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Venezuela's Maduro contests amnesty bill

Lewis Sanders IVApril 8, 2016

The president described the bill as legal impunity for "murderers" and "terrorists." But the UN, EU and human rights groups have denounced the "arbitrary detention" of opposition leaders in the South American nation.

Venezuelans protest against the amnesty bill
Image: picture-alliance/dpa/M. Gutiérrez

On Thursday, Venezuelan President Nicolas Maduro said he had decided to ask the Supreme Court to "declare the law of criminal amnesty unconstitutional," claiming that it protects "murderers" and "terrorists," according to a statement from the Information Ministry.

Maduro addressed thousands of his supporters, who demonstrated in front of the presidential palace against the amnesty bill, accusing the opposition lawmakers of pardoning "coup plotters."

"I'll say something strong," Maduro said. "If they someday accede to political power of the presidency as a product of economic warfare, the Bolivarian movement and the Venezuelan people would go to the streets in a civil-military insurrection."

"Make no mistake with the people of Venezuela," Maduro said. "We want peace, but we are warriors."

On March 29, the opposition-dominated legislature passed the amnesty bill, effectively paving the way for the release of political prisoners, including opposition leader Leopoldo Lopez.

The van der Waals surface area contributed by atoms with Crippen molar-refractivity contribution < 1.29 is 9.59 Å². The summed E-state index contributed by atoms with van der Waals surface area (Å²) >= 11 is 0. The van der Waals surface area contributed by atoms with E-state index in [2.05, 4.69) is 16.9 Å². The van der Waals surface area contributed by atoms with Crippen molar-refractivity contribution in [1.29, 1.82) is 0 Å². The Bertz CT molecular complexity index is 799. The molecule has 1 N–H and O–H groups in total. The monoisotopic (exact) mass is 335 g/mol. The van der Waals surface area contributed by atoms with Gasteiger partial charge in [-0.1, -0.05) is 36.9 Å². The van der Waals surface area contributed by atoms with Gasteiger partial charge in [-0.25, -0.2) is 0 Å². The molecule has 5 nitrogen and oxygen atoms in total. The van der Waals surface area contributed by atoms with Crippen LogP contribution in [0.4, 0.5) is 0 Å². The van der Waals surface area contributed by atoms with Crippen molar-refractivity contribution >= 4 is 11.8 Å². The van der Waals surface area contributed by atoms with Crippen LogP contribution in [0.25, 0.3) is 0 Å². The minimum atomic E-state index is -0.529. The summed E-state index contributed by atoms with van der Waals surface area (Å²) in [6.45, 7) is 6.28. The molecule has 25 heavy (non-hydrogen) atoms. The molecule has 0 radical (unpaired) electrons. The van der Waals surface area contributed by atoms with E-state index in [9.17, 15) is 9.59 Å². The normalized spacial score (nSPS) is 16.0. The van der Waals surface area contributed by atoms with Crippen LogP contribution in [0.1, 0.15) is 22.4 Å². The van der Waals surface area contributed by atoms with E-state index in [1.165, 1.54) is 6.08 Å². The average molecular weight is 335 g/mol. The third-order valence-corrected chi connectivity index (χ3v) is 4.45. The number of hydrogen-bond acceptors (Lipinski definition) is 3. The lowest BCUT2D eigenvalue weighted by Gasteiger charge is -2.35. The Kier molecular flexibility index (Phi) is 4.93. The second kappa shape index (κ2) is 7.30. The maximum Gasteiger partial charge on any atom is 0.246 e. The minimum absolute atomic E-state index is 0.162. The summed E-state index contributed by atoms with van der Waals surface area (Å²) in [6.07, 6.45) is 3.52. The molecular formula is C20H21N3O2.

In 2014, he was sentenced to 13 years in prison for alleged involvement in deadly anti-government protests.

Lilian Tintori (center) holds a sign that reads: "Amnesty + Reconciliation = Peace"
Lilian Tintori (center) holds a sign that reads: "Amnesty + Reconciliation = Peace"Image: picture-alliance/dpa/EFE/M. Gutierrez

'Arbitrary detention'

Lilian Tintori, Leopoldo's wife, described the bill as a "major step forward in rescuing democracy and liberty" after it passed the National Assembly.

The UN, EU and several human rights groups have criticized the "arbitrary detention" of political opponents.

"The prolonged and arbitrary detention of political opponents and protesters in Venezuela is causing more and more concern internationally," al-Hussein had said in a 2014 statement following Lopez's detention.

In December, Venezuela's opposition coalition Democratic Unity Roundtable (MUD) gained control of the National Assembly following a landslide victory at the polls, dealing a major blow to a socialist political project launched by Maduro's mentor, the late Hugo Chavez.

Venezuela: World's most miserable economy

ls/jm (EFE, Reuters)